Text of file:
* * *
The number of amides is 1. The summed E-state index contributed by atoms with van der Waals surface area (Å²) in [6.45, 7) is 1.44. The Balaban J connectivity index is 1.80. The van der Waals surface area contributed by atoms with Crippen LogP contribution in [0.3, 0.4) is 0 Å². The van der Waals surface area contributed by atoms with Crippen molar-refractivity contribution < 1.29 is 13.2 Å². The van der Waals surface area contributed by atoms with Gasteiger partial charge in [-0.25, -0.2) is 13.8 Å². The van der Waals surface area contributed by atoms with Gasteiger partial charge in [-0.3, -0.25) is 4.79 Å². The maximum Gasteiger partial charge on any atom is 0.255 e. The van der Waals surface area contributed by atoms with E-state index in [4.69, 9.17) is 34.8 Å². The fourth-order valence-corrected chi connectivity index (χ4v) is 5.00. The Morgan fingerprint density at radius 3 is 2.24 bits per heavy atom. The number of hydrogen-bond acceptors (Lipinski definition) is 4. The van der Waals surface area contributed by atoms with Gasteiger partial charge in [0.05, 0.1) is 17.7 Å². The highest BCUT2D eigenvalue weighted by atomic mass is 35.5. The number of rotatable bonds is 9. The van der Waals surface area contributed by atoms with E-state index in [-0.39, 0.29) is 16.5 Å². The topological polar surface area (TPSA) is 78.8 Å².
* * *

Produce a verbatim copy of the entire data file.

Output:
The number of amides is 1. The summed E-state index contributed by atoms with van der Waals surface area (Å²) in [6.45, 7) is 1.44. The Balaban J connectivity index is 1.80. The van der Waals surface area contributed by atoms with Crippen LogP contribution in [0.3, 0.4) is 0 Å². The van der Waals surface area contributed by atoms with Crippen molar-refractivity contribution < 1.29 is 13.2 Å². The van der Waals surface area contributed by atoms with Gasteiger partial charge in [-0.25, -0.2) is 13.8 Å². The van der Waals surface area contributed by atoms with Gasteiger partial charge in [-0.3, -0.25) is 4.79 Å². The maximum Gasteiger partial charge on any atom is 0.255 e. The van der Waals surface area contributed by atoms with E-state index in [4.69, 9.17) is 34.8 Å². The fourth-order valence-corrected chi connectivity index (χ4v) is 5.00. The Morgan fingerprint density at radius 3 is 2.24 bits per heavy atom. The number of hydrogen-bond acceptors (Lipinski definition) is 4. The van der Waals surface area contributed by atoms with Gasteiger partial charge in [0.05, 0.1) is 17.7 Å². The highest BCUT2D eigenvalue weighted by atomic mass is 35.5. The number of rotatable bonds is 9. The van der Waals surface area contributed by atoms with E-state index in [-0.39, 0.29) is 16.5 Å². The topological polar surface area (TPSA) is 78.8 Å².